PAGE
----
• Observe and take measurements for the “hydraulic lift” configuration
artificial arm and blood pressure measurement
Artificial Arm and Blood Pressure Measurement
  • With the “artery” of the arm attached to an elevated reservoir, compare the “blood” pressure measured in the “arm” with the calculated hydrostatic pressure
human subject blood pressure
Human Subject Blood Pressure
  • With a subject standing erect, measure the blood pressure at the heart level (upper arm) and compare it to blood pressure in the lower leg. Correlate the differences with the hydrostatic pressure differential
  • Repeat the pressure measurements with the subject in a horizontal position.
torque mass distribution and body center of gravity c g
Torque, Mass Distribution and Body Center of Gravity (c.g.)
  • Investigate principles of torque and rotational equilibrium
  • Investigate and measure the effect of mass distribution on the location of the c.g.
  • Determine the location of the c.g. of a simulated human body
  • Determine the location of the c.g. of a human subject and compare to known standards
  • Discuss human body c.g. and its effect on stability and safety
torque rotational equilibrium
ScalesTorque & Rotational Equilibrium
  • Measure and Calculate Various Torque Configurations with Beam Apparatus and Weights
c g determination
ScalesC.G. Determination
  • Location of c.g. of various mass distributions
c g determination37
ScalesC.G. Determination
  • Location of c.g. of sandbag model of a human body
prototype testing student feedback
Prototype Testing & Student Feedback
  • Prototypes were used in regular General Physics Laboratory
  • Students performed both the new and traditional experiments dealing with the same physical principles
  • Feedback on effectiveness were solicited and evaluated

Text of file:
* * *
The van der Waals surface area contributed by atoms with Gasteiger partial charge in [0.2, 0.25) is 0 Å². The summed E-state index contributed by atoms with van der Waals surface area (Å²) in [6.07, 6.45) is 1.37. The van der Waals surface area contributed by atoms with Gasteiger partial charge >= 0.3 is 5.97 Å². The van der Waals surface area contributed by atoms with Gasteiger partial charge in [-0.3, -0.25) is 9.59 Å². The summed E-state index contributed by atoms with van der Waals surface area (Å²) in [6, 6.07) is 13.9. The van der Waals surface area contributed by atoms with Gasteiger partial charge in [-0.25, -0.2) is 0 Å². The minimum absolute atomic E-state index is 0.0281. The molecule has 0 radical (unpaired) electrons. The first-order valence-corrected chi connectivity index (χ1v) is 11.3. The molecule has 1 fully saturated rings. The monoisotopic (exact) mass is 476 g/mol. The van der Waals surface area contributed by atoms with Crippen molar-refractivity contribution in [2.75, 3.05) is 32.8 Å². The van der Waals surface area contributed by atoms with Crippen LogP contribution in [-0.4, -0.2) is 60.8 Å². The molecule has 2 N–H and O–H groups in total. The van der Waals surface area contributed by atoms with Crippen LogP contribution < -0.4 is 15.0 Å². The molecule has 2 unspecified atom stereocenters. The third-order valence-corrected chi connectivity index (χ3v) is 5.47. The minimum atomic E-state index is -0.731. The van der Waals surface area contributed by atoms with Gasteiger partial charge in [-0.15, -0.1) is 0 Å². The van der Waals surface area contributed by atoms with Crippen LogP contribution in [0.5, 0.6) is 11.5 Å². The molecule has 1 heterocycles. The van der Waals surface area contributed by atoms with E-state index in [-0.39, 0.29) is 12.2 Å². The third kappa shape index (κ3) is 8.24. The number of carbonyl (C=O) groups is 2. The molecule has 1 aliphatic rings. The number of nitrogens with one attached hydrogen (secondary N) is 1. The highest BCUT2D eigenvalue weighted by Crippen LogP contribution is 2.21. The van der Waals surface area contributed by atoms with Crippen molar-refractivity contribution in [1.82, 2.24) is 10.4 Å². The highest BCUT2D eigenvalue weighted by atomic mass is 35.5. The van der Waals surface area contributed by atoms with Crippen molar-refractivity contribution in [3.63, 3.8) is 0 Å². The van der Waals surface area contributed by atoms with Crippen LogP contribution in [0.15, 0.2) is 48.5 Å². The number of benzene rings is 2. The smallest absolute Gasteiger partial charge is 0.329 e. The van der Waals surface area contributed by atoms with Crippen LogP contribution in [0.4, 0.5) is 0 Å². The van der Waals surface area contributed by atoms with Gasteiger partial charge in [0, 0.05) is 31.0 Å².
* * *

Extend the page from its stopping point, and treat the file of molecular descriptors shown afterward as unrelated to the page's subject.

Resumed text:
• The modules relating to optics (eye) and sound (hearing) were tested
prototype testing student feedback40
Prototype Testing & Student Feedback
  • Prototypes were used in regular General Physics Laboratory
    • “Real-life” test with the target groups
    • Normal cross-section of students
    • Normal environment
    • Usual problems
    • The unexpected
prototype testing student feedback41
Prototype Testing & Student Feedback
  • Students performed both the new and traditional experiments dealing with the same physical principles
    • Comparison of the learning experiences for the same physical principles
prototype testing student feedback42
Prototype Testing & Student Feedback
  • Quantitative feedback on effectiveness of the experiment to
    • Reinforce concepts learned in lecture
    • Assist learning of concepts encountered in lecture
    • Enhance appreciation of relationship of concepts to other areas of study
    • Enhance retention of the concepts learned
prototype testing student feedback43
Prototype Testing & Student Feedback
  • Average Scores – 1 to 5 [Disagree to Agree]
    • Reinforcement of concepts learned in lecture
    • Waves W-1 3.84
    • Hearing 3.60
    • Optics W-3 3.38
    • Eye 4.27
prototype testing student feedback44
Prototype Testing & Student Feedback
  • Average Scores – 1 to 5 [Disagree to Agree]
    • Learned concepts not understood/encountered in lecture
    • Waves W-1 3.58
    • Hearing 3.55
    • Optics W-3 3.71
    • Eye 4.20
prototype testing student feedback45
Prototype Testing & Student Feedback
  • Average Scores – 1 to 5 [Disagree to Agree]
    • Appreciation of relationship to other areas of study
    • Waves W-1 3.58
    • Hearing 4.00
    • Optics W-3 3.43
    • Eye 4.00
prototype testing student feedback46
Prototype Testing & Student Feedback
  • Average Scores – 1 to 5 [Disagree to Agree]
    • Aided retention of concepts learned in lecture
    • Waves W-1 3.68
    • Hearing 4.82
    • Optics W-3 3.57
    • Eye 4.20
prototype testing student feedback47
Prototype Testing & Student Feedback
  • Qualitative feedback on each effectiveness question and were also solicited with students rising to the opportunity to compare the traditional and non-traditional experiments.
    • “The physiologically emphasized experiments better illustrated physical concepts”
    • “The experiment hurt my ears”
    • “The non-conventional experiments were more interactive and therefore sparked more interest”
    • “The sound experiment was definitely interesting but a bit long”
    • “The eye experiment was interesting…and since we were part of the experiment, it was more intriguing”
    • “The conventional experiments were more effective at providing data acquisition and analysis”
    • “I enjoyed the hearing test much more because it allowed for a chance to play with high-tech equipment, and it was overall more interesting”
    • “They were both good”
    • “Both had the same effectiveness”
    • “They [the new experiments] didn’t help”
remaining work
Remaining work
  • Summer – develop prototypes of pressure and c.g. modules
  • Fall – incorporate and test remaining two modules into first semester of General Physics Laboratory
  • Jan 31, 2004 Conclusion of current grant